Monday, November 30, 2009

1cy Common Buzzard at Moore NR this a'noon.

Monday, November 23, 2009

Lovely weather for ducks

With a couple of hours free this afternoon, I headed up to Martin Mere WWT for a bit of birdin' in the rain.

Plenty of ducks, Whooper Swans and Greylags feeding on the pile of pile of potatoes, including this, erm, thing. Presumably a Ruddy Shelduck x Common Shelduck...

At the far end, 57 Barnacle Geese nestled in with the Pinkfeet in an attempt to look wild. Unfortunately, the Red-breasted Goose and the Canada x Barnacle hybrid gave the game away that this was the regular wintering feral flock. Well, unless they were all wild, of course.

And for those of you who prefer something fluffy with bucked teeth, here's a Beaver:

Saturday, November 21, 2009

A nice surprise at Woolston this morning - an adult Woodcock. Th picture above is resized but uncropped... and taken with the equivalent of a 40 mm lens! Admittedly we we had just released the bird after ringing it, but even so. Stunning little beast.

Sunday, November 15, 2009

Highlights from a morning's ringing at Woolston on nº 3 bed included a Moorhen, a control Lesser Redpoll (i.e. a bird retrapped that had previously been ringed somewhere else) and a couple of Water Rails.

Wednesday, November 11, 2009

Ringing with an audience!

Highlights from a full days ringing at Meadow Bank Farm, Broxton, south Cheshire, including a 1st winter male Pied Wagtail (above), a GS Woopecker, several Linnets, 20+ Tree Sparrow and a host of other farmland species that are attracted to the farm by farmer Keith's excellent work in the area, including set-aside, mature hedgerows and planting sacrificial winter seed crop.

Monday, November 09, 2009

The morning was spent ringing at Oxmoor LNR, Halton, where highlights included an adult Redwing (below), a Magpie, a Linnet and 9 Lesser Redpolls.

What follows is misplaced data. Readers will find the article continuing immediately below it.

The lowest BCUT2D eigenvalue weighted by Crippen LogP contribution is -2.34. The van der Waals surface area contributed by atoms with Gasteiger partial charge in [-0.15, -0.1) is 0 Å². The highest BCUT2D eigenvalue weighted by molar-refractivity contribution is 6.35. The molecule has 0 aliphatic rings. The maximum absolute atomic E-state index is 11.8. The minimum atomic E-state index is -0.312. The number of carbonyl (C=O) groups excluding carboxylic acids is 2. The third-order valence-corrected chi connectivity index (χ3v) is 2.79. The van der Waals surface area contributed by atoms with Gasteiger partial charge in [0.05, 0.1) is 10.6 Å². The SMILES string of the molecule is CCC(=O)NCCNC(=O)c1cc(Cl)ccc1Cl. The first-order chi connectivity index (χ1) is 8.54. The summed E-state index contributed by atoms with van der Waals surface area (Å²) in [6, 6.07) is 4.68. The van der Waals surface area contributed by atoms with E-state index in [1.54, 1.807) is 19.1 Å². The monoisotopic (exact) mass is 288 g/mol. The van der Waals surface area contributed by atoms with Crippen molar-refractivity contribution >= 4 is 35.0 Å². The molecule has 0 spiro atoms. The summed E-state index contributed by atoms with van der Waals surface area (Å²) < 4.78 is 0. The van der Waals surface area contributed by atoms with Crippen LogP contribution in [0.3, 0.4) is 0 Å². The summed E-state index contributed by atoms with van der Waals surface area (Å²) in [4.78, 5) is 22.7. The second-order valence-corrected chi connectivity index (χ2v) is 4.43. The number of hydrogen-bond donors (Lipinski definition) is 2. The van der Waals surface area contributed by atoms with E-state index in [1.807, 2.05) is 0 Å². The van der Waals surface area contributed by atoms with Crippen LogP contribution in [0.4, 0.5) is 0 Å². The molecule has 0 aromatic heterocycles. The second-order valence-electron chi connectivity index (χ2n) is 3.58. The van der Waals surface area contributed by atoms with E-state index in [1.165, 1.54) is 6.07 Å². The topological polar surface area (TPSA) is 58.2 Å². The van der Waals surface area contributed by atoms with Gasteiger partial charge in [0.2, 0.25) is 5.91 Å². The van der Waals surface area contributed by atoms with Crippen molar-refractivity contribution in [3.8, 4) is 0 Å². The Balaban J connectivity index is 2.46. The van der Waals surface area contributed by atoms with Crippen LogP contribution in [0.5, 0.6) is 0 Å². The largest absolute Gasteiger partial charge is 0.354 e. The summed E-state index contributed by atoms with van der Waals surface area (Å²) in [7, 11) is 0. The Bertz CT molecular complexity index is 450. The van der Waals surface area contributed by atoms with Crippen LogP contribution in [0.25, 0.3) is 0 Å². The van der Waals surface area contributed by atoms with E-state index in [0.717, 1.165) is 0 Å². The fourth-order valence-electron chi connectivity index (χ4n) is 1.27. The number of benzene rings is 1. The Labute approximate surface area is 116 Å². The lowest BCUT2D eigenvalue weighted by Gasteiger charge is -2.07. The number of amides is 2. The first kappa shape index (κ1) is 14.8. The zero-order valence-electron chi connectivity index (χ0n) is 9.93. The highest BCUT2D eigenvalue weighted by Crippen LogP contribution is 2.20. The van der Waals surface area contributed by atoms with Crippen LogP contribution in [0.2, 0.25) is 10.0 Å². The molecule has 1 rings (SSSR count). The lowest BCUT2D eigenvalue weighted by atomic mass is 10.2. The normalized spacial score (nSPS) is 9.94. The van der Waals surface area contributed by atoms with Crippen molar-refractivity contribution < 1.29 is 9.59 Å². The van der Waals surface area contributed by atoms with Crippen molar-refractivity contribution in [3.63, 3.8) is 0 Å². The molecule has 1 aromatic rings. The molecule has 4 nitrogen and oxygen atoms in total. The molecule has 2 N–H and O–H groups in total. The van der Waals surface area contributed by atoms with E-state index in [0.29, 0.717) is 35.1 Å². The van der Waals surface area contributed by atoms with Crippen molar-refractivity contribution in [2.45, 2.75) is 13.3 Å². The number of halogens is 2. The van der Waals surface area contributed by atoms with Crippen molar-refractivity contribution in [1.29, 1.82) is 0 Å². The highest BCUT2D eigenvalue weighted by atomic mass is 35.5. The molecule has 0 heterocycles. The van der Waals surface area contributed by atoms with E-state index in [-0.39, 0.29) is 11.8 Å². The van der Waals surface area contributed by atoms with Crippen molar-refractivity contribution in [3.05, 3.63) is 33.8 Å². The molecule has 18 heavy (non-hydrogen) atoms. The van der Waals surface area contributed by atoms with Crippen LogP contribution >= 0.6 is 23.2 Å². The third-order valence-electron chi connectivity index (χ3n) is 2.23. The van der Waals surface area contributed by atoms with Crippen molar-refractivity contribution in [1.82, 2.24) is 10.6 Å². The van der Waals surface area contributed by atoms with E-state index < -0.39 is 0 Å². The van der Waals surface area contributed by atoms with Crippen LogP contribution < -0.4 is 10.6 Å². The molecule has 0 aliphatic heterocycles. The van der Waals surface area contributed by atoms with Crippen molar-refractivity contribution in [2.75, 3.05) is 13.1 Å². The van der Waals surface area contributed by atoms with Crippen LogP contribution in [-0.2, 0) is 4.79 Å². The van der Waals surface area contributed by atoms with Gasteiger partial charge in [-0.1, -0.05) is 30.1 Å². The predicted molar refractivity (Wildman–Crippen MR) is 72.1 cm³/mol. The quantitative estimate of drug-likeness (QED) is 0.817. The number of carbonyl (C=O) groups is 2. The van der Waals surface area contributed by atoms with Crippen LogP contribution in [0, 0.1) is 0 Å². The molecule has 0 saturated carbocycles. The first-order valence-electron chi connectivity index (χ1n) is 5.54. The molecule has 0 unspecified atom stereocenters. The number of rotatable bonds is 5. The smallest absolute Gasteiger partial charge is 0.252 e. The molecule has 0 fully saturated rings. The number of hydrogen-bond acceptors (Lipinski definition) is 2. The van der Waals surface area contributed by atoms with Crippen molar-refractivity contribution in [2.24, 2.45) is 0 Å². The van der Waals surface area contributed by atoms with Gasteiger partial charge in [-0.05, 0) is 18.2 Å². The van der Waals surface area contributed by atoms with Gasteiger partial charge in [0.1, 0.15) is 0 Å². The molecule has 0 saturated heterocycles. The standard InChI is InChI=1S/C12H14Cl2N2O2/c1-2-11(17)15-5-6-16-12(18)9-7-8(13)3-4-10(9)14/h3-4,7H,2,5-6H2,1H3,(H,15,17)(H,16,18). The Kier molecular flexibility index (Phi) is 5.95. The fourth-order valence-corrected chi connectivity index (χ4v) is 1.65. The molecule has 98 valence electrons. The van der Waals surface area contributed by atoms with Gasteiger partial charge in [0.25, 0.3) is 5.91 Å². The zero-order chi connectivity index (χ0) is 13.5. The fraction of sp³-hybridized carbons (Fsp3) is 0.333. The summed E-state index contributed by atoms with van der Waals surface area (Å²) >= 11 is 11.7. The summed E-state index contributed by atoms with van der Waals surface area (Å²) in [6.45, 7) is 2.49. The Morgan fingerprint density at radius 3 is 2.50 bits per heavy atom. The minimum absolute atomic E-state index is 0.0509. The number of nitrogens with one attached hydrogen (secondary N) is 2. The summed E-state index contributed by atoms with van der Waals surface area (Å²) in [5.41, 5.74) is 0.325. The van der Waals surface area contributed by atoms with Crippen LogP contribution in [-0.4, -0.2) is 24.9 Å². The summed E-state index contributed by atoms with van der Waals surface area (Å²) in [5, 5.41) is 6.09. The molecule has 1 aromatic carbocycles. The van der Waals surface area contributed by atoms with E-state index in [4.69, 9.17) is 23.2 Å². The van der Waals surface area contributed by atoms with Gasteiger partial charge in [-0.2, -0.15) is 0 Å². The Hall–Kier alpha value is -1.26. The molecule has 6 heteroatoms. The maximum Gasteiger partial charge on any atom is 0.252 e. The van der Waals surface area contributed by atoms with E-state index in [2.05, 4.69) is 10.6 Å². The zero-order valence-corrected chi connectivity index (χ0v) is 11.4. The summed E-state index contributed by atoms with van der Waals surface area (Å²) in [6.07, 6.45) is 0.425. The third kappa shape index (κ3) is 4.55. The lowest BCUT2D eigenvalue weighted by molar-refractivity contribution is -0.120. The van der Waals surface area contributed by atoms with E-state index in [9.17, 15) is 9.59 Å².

The afternoon was spent up on Southport beach trying, and failing, to relocate the Shore Lark that had been there until that morning at which point it flew north never to be seen again (edit: at least not until Tuesday morning when, frustratingly, it was back on the beach again!). A minimum of 6 Twite were buzzing around overhead and the gull flock contained two metal-ringed Black-headed Gulls, sadly too far off to be able to read the ring numbers (or even work out if they were British rings or not).
At Sands Lake, Ainsdale, there was a single drake Shoveler as well as big numbers of Tufted Duck and Mallard. A lot of the Mallard were resisting the temptation of free bread and staying in a flock in the middle of the far and of the lake; immigrant birds, perhaps? The male of the resident pair of Mute Swans (currently with 3 young in tow) left the water just enough to allow its darvik ring to be read - DLS.

Thanks to Kane Brides and Wes Halton for digging out the history on this bird: it was ringed at Sands Lake, so a grand total movement of 0 km. Not very exciting... but, the bird was ringed as an adult in January 1992, making it at least 20 years old!!!